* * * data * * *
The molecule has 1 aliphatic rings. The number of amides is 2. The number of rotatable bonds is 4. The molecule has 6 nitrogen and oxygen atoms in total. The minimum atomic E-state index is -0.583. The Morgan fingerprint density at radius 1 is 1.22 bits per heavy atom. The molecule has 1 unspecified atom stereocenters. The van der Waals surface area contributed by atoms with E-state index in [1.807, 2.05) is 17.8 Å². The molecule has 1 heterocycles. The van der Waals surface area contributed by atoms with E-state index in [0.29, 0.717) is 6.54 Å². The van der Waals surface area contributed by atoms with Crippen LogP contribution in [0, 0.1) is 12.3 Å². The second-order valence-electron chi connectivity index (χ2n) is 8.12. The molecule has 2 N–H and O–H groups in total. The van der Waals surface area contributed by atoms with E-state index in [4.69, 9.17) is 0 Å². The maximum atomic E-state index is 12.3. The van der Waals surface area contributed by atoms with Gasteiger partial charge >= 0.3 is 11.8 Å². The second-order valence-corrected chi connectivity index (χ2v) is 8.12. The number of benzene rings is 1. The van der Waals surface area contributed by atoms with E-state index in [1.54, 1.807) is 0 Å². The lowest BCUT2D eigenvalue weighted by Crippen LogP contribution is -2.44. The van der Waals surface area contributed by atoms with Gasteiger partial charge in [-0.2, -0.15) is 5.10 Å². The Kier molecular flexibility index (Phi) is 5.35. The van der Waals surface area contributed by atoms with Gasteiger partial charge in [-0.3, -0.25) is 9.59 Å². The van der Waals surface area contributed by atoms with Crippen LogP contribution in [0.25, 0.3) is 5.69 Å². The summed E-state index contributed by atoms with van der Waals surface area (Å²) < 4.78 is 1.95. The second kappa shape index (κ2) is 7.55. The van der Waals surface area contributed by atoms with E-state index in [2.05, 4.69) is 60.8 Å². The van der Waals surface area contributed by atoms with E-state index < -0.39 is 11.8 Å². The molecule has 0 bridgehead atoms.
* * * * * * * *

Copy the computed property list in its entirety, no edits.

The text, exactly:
The molecule has 1 aliphatic rings. The number of amides is 2. The number of rotatable bonds is 4. The molecule has 6 nitrogen and oxygen atoms in total. The minimum atomic E-state index is -0.583. The Morgan fingerprint density at radius 1 is 1.22 bits per heavy atom. The molecule has 1 unspecified atom stereocenters. The van der Waals surface area contributed by atoms with E-state index in [1.807, 2.05) is 17.8 Å². The molecule has 1 heterocycles. The van der Waals surface area contributed by atoms with E-state index in [0.29, 0.717) is 6.54 Å². The van der Waals surface area contributed by atoms with Crippen LogP contribution in [0, 0.1) is 12.3 Å². The second-order valence-electron chi connectivity index (χ2n) is 8.12. The molecule has 2 N–H and O–H groups in total. The van der Waals surface area contributed by atoms with E-state index in [4.69, 9.17) is 0 Å². The maximum atomic E-state index is 12.3. The van der Waals surface area contributed by atoms with Gasteiger partial charge >= 0.3 is 11.8 Å². The second-order valence-corrected chi connectivity index (χ2v) is 8.12. The number of benzene rings is 1. The van der Waals surface area contributed by atoms with E-state index in [1.54, 1.807) is 0 Å². The lowest BCUT2D eigenvalue weighted by Crippen LogP contribution is -2.44. The van der Waals surface area contributed by atoms with Gasteiger partial charge in [-0.2, -0.15) is 5.10 Å². The Kier molecular flexibility index (Phi) is 5.35. The van der Waals surface area contributed by atoms with Gasteiger partial charge in [-0.3, -0.25) is 9.59 Å². The van der Waals surface area contributed by atoms with Crippen LogP contribution in [0.25, 0.3) is 5.69 Å². The summed E-state index contributed by atoms with van der Waals surface area (Å²) < 4.78 is 1.95. The second kappa shape index (κ2) is 7.55. The van der Waals surface area contributed by atoms with E-state index in [2.05, 4.69) is 60.8 Å². The van der Waals surface area contributed by atoms with E-state index < -0.39 is 11.8 Å². The molecule has 0 bridgehead atoms.